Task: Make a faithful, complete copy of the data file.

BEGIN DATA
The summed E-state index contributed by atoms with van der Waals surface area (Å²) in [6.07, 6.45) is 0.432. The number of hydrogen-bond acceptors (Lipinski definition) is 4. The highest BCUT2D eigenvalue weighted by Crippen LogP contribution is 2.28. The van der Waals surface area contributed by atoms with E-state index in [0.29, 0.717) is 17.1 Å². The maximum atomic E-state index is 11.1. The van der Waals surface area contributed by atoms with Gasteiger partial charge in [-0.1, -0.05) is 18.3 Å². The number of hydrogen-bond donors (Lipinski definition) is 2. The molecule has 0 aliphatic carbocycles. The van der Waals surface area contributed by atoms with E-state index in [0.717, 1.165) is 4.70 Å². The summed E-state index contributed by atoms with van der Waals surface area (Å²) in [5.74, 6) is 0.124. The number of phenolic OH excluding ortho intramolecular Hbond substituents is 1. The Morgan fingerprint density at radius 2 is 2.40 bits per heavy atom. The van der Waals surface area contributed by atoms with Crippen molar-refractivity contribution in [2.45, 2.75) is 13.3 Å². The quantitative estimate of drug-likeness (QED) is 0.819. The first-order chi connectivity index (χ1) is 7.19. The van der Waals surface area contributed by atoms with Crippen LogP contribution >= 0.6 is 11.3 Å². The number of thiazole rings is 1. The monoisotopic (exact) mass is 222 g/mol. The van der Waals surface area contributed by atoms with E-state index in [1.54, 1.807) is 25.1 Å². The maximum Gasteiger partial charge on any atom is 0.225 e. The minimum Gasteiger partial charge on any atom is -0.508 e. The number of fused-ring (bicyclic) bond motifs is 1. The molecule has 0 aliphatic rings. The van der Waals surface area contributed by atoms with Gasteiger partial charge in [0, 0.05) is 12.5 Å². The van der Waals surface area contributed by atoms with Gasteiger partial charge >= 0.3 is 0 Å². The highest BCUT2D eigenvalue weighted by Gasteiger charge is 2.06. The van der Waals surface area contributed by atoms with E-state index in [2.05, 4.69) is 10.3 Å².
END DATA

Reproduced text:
The summed E-state index contributed by atoms with van der Waals surface area (Å²) in [6.07, 6.45) is 0.432. The number of hydrogen-bond acceptors (Lipinski definition) is 4. The highest BCUT2D eigenvalue weighted by Crippen LogP contribution is 2.28. The van der Waals surface area contributed by atoms with E-state index in [0.29, 0.717) is 17.1 Å². The maximum atomic E-state index is 11.1. The van der Waals surface area contributed by atoms with Gasteiger partial charge in [-0.1, -0.05) is 18.3 Å². The number of hydrogen-bond donors (Lipinski definition) is 2. The molecule has 0 aliphatic carbocycles. The van der Waals surface area contributed by atoms with E-state index in [0.717, 1.165) is 4.70 Å². The summed E-state index contributed by atoms with van der Waals surface area (Å²) in [5.74, 6) is 0.124. The number of phenolic OH excluding ortho intramolecular Hbond substituents is 1. The Morgan fingerprint density at radius 2 is 2.40 bits per heavy atom. The van der Waals surface area contributed by atoms with Crippen molar-refractivity contribution in [2.45, 2.75) is 13.3 Å². The quantitative estimate of drug-likeness (QED) is 0.819. The first-order chi connectivity index (χ1) is 7.19. The van der Waals surface area contributed by atoms with Crippen LogP contribution >= 0.6 is 11.3 Å². The number of thiazole rings is 1. The monoisotopic (exact) mass is 222 g/mol. The van der Waals surface area contributed by atoms with E-state index in [1.54, 1.807) is 25.1 Å². The maximum Gasteiger partial charge on any atom is 0.225 e. The minimum Gasteiger partial charge on any atom is -0.508 e. The number of fused-ring (bicyclic) bond motifs is 1. The molecule has 0 aliphatic rings. The van der Waals surface area contributed by atoms with Gasteiger partial charge in [0, 0.05) is 12.5 Å². The van der Waals surface area contributed by atoms with Gasteiger partial charge >= 0.3 is 0 Å². The highest BCUT2D eigenvalue weighted by Gasteiger charge is 2.06. The van der Waals surface area contributed by atoms with E-state index in [2.05, 4.69) is 10.3 Å².